To reach these goals, Dr. McLeod is pulling from his toolbox, put together over many years of diverse experiences. An especially formative experience for Dr. McLeod came during his eight-year stint in the 1990s in Scotland at the University of Glasgow and the University of Aberdeen. There he was able to deploy and employ his training in pharmacology and add a large dose of the clinical and research experience. The total of his talents put him in a unique position in terms of the “hats” he could wear working within the United Kingdom’s National Health Service system. Among other responsibilities, he ran clinical trials with large numbers of patients.
“The UK’s National Health System does not allow all drugs to be prescribed for patients, so about the only way patients with cancer could get new and experimental drugs was to be on a clinical trial,” he explains. “In the U.S., about 10 percent of cancer patients are on clinical trials. That is not the case elsewhere. For example, during my time at the University of Aberdeen, about 80 percent of the cancer patients were on clinical trials."
Having large numbers of patients on clinical trials, all in one place and with plenty of data to analyze, was a unique and formative experience, he says. Clinical trials are essential in the search for new and better treatments.
At Moffitt, he is able to merge his vast experience with resources and new technologies that have sped up the analysis of genetic and molecular data on patients, giving clinicians the kind of personalized information on patients not available just a few years ago. This information, both genetic and molecular, helps clinicians decide which patient should be on which clinical trial or treatment, as well as helping patients avoid serious side effects and the possibility of drug resistance.
“Moffitt’s Precision Molecular Diagnostics Laboratory has been a game changer,” says Dr. McLeod. The laboratory is directed by Anthony Magliocco, M.D., who also chairs Moffitt’s Anatomic Pathology Department. “The lab provides us with fast turnaround when we need genetic and molecular data on a patient’s tumor for procedures such as bone marrow transplants, for which there may be a very limited time window when a patient’s white blood cells are at specific levels. Bone marrow transplants are high-stakes endeavors, and we need data on each candidate very quickly. And we have the advantages of this in-house specialized lab that can quickly carry out molecular analysis, work that is often not performed in a routine clinical laboratory.”
Another technological advantage for Moffitt and for patients, says Dr. McLeod, is the research on patient tumor proteins carried out at Moffitt’s Proteomics Core facility, headed by John Koomen, Ph.D. There, biomedical analysis goes beyond data about a patient’s genetic makeup to information about how specific proteins, the workhorses of the genetic blueprint, function in tumor cells.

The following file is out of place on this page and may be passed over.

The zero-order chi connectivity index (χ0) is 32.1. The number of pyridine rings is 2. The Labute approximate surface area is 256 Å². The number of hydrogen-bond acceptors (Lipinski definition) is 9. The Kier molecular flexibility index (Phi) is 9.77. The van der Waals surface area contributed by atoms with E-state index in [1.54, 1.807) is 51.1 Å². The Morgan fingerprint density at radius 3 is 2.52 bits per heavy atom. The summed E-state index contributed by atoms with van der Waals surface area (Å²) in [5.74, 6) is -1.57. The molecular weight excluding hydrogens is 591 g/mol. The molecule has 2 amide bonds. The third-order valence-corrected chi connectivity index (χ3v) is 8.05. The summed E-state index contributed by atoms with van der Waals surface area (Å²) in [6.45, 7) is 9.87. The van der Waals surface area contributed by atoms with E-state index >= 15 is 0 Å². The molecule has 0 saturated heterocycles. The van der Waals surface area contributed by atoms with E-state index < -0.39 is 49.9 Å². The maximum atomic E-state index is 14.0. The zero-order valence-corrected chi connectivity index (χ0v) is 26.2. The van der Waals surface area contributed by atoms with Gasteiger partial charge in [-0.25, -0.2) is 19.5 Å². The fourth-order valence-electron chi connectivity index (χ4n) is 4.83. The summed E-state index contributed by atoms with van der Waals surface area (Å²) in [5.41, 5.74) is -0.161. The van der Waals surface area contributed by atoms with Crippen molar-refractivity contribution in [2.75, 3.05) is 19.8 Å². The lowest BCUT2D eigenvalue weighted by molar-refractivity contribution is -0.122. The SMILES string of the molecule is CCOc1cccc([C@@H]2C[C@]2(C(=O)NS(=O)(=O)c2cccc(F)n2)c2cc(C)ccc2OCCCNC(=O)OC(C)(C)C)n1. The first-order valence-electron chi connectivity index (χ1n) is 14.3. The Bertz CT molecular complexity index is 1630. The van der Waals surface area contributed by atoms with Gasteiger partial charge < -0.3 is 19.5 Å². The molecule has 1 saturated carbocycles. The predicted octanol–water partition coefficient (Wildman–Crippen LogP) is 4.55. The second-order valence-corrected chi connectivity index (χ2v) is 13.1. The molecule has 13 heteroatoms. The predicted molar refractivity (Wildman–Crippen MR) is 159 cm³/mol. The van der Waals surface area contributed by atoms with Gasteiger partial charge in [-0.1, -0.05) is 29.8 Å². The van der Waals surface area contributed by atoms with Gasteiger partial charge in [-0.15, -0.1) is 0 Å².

The power of Moffitt, says Dr. McLeod, is that basic scientists and clinicians together are using the most modern technology to glean genetic and molecular data on a patient’s tumor and applying those findings to deliver the best possible individualized treatment to each patient.
“Everyone here is on the same page,” he says.
The DeBartolo Personalized Medicine Institute was established to revolutionize the discovery, delivery and effectiveness of cancer care on an international scale. Providing oversight for Moffitt Cancer Center’s Total Cancer Care® Study, the institute seeks to create and share targeted treatments that will improve outcomes, cure disease, extend survivorship and improve quality of life for patients regardless of where they live. The institute is supported by a generous donation from the DeBartolo family.
An internationally recognized expert in how genetic makeup affects an individual’s response to cancer treatment, Dr. McLeod is the founding medical director of the DeBartolo Personalized Medicine Institute and senior member in the Department of Cancer Epidemiology. Dr. McLeod is also Moffitt’s first cancer research endowed chair, as established by the Florida Legislature. He has been principal investigator for more than $16 million in grants and co-investigator for more than $80 million in grants from the National Institutes of Health. He has also authored more than 480 peer-reviewed papers on pharmacogenomics, applied therapeutics and clinical pharmacology.